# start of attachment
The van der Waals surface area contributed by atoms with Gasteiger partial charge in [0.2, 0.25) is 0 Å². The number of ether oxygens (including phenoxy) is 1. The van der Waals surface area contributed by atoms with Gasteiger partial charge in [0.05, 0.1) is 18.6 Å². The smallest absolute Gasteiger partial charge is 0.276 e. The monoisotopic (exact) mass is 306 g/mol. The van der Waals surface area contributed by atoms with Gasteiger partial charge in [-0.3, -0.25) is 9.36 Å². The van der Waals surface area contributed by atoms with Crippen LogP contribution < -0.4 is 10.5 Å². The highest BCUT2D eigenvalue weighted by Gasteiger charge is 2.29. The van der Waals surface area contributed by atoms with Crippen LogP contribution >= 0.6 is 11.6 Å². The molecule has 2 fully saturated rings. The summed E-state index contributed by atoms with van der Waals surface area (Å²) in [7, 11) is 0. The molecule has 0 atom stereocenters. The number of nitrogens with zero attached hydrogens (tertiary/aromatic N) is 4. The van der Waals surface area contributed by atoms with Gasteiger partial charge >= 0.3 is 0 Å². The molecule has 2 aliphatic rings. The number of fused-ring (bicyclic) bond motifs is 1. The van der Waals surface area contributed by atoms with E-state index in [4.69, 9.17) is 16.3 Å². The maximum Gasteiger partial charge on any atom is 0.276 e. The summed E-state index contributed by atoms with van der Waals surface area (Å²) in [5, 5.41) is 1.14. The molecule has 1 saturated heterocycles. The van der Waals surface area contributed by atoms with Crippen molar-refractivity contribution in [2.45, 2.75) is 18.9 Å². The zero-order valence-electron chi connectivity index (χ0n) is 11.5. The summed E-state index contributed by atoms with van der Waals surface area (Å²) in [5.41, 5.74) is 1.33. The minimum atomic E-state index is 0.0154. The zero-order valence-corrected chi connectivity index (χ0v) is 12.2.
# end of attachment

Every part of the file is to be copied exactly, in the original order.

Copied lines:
The van der Waals surface area contributed by atoms with Gasteiger partial charge in [0.2, 0.25) is 0 Å². The number of ether oxygens (including phenoxy) is 1. The van der Waals surface area contributed by atoms with Gasteiger partial charge in [0.05, 0.1) is 18.6 Å². The smallest absolute Gasteiger partial charge is 0.276 e. The monoisotopic (exact) mass is 306 g/mol. The van der Waals surface area contributed by atoms with Gasteiger partial charge in [-0.3, -0.25) is 9.36 Å². The van der Waals surface area contributed by atoms with Crippen LogP contribution < -0.4 is 10.5 Å². The highest BCUT2D eigenvalue weighted by Gasteiger charge is 2.29. The van der Waals surface area contributed by atoms with Crippen LogP contribution >= 0.6 is 11.6 Å². The molecule has 2 fully saturated rings. The summed E-state index contributed by atoms with van der Waals surface area (Å²) in [7, 11) is 0. The molecule has 0 atom stereocenters. The number of nitrogens with zero attached hydrogens (tertiary/aromatic N) is 4. The van der Waals surface area contributed by atoms with Gasteiger partial charge >= 0.3 is 0 Å². The molecule has 2 aliphatic rings. The number of fused-ring (bicyclic) bond motifs is 1. The van der Waals surface area contributed by atoms with E-state index in [4.69, 9.17) is 16.3 Å². The maximum Gasteiger partial charge on any atom is 0.276 e. The summed E-state index contributed by atoms with van der Waals surface area (Å²) in [5, 5.41) is 1.14. The molecule has 1 saturated heterocycles. The van der Waals surface area contributed by atoms with Crippen molar-refractivity contribution in [2.45, 2.75) is 18.9 Å². The zero-order valence-electron chi connectivity index (χ0n) is 11.5. The summed E-state index contributed by atoms with van der Waals surface area (Å²) in [5.41, 5.74) is 1.33. The minimum atomic E-state index is 0.0154. The zero-order valence-corrected chi connectivity index (χ0v) is 12.2.